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Experimental Flu Vaccine Could Last For Years, Results Show

Margaret Tionquiao

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  • An experimental flu vaccine on its early stage of human testing is looking up, according to reports published on Nature Medicine.
  • The vaccine, which is being developed along with an adjuvant, may soon get rid of the need for yearly flu shots.
  • The researchers are saying that with this new flu vaccine, one shot with an adjuvant will provide flu virus protection that will last for years.
  • However, it will need to pass two more testing stages before the Food and Drug Administration (FDA) approves it.

A new universal flu vaccine that can protect against all flu strains for years shows promise during its early-stage trial, says a report published in Nature Medicine.

The report revealed that Phase 1 of the human trials for the universal flu vaccine used what researchers called a “chimeric hemagglutinin (cHA)” sparked a strong, broad, and lasting immune response and produced side effects no different from the current seasonal flu shots already in the market.

Peter Palese, Ph.D., Professor and Chair of Microbiology at Icahn School of Medicine, led the research on cHA-based flu vaccines.

Florian Krammer, the co-author the study, said that this is the first time an early human trial looked into a vaccine specifically designed to offer broad protection against all strains of flu—seasonal or otherwise.

Florian Krammer, vaccine specialist, and professor of Microbiology at the Icahn School of Medicine at Mt. Sinai in New York.

“It shows that it’s possible to think about how to design a vaccine to get the immune system to do what you want.”

The other members of the research team include Bruce Innis, M.D., Leader, Respiratory Infections and Maternal Immunizations at PATH; and Patrick Wilson, Ph.D., Professor of Medicine at the University of Chicago. They are also looking into an adjuvant, an ingredient that boosts the effectiveness of vaccines, as part of the testing process.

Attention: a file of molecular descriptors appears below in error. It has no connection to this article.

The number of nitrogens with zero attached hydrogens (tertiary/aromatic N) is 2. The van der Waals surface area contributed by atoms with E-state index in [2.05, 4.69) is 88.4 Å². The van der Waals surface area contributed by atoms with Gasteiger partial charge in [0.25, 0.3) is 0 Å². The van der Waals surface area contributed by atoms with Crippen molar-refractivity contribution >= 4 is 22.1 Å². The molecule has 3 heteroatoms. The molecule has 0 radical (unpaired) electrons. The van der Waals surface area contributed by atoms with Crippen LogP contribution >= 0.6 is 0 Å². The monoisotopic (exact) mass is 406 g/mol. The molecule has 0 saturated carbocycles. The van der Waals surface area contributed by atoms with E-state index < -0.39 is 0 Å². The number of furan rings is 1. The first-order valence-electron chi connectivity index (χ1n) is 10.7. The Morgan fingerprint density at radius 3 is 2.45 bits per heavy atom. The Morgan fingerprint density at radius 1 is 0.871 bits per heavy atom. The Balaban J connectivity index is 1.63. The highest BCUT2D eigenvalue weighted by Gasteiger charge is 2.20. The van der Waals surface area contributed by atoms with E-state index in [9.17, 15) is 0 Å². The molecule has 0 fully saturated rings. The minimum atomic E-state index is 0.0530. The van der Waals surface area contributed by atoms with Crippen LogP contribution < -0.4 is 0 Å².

Adolfo García-Sastre (left), Professor of Microbiology and Medicine and Director of the Global Health and Emerging Pathogens Institute is also a member of the research team.
adolf-garcia-sastre-icahn

Vaccine expert and research professor Dr. James Cherry from the David Geffen School of Medicine at the University of California, Los Angeles, said it promises a significant “first step” to the future of flu vaccines.

How does it work?

The universal cHA-based flu vaccines developed by the were meant to induce the immune system to create antibodies that targets the stem or stalk of the hemagglutinin—the little mushroom-like prongs on the flu virus’s surface.

For decades, the flu vaccine has always been designed to make the immune system target the head’s proteins—the part that mutates.

flu-virus

The old strategy of targeting the mutating head of the hemagglutinin makes sense since the immune system doesn’t pay much attention to the stalk of the virus.

The experimental flu vaccine is developed by combining the stalk that the body has seen, so the body will “preferentially respond with antibodies,” Krammer said.

Future direction and challenges

Krammer shared that this experimental flu vaccine will need to do well in the next two testing stages—Phase 2 and Phase 3—to acquire the approval of the Food and Drug Administration (FDA). Once completed, two or three upfront doses of the universal flu vaccine can keep people protected from flu for years, effectively getting rid of yearly flu shots. With an adjuvant, Krammer said, “one vaccination might be enough.”

vaccine

Unfortunately, this development can still take years before the shots are available, mainly due to research funding, Krammer admitted.

Cherry also said it would need a large number of participants during the human testing phase for the research’s integrity.

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